Ex-Sen. Bob Corker said he wasn't surprised to hear of Mitt Romney's retirement from the Senate.
"I understand why he might want to spend time doing other types of things," Corker told Politico.
Corker, who served 12 years in the Senate, said he's had no trouble adjusting to life outside.
Many former members of Congress have struggled with forging new identities outside of Capitol Hill.
Ex-Sen. Bob Corker is not one of them.
While the Tennessee Republican, who served from 2007 to 2019, told Politico that it was an "honor" to serve in the upper chamber, he remarked on the satisfaction he's had from enjoying fresh experiences.
And, upon hearing that fellow Republican Mitt Romney would not seek reelection to his Utah Senate seat in 2024, Corker said that he wasn't surprised by the lawmaker's impending departure, pointing to his record of service and the partisanship that has made bipartisan consensus more politically perilous.
Romney played a critical role in crafting the 2021 bipartisan infrastructure law championed by President Joe Biden and was one of only three GOP senators who voted to confirm Ketanji Brown Jackson to the Supreme Court.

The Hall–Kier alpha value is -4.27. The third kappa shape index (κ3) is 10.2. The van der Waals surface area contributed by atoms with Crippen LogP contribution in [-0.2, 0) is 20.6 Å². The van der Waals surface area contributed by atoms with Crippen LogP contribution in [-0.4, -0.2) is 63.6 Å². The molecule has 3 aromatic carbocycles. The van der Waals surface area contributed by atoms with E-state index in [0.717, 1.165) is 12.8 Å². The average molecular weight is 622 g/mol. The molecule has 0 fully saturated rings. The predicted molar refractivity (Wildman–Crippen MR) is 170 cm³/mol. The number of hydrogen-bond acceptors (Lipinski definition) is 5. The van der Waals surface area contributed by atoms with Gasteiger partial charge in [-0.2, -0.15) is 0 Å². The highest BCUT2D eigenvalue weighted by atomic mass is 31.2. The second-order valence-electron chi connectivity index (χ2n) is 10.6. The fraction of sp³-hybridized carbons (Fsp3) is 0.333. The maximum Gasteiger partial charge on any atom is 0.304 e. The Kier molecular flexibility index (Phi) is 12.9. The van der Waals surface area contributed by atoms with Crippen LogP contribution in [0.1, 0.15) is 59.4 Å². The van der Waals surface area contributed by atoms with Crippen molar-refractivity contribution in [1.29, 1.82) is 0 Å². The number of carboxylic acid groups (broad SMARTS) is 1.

"[W]hen you go to Washington as a person who's accomplished a lot, and especially as a businessperson, you're there to solve problems and to make a difference," the former senator told the outlet. "I know the environment right now is not as conducive to that as it was at other times, so I understand why he might want to spend time doing other types of things."
"I mean, let's face it: There's just not a great deal of problem-solving taking place. The big problems of our nation aren't even being discussed," he continued. "When you're used to accomplishing a great deal, and when the environment is such that the real problems of our nation continue to be unaddressed, I think people like Mitt Romney decide to spend time doing other things."
Corker, the onetime chairman of the Senate Foreign Relations Committee who publically clashed with then-President Donald Trump over global affairs, also told Politico that he continues to feel energized since his retirement. The ex-lawmaker has assumed top roles in real estate, healthcare, and banking as part of his post-Senate life.
"I was 66 years old when I left, and I still get up at 4:30 in the morning feeling as active and energetic as I've ever felt — I really do," Corker said. "When I wake up in the morning, I'm ready to go and I'm excited about the work that I have before me each day."
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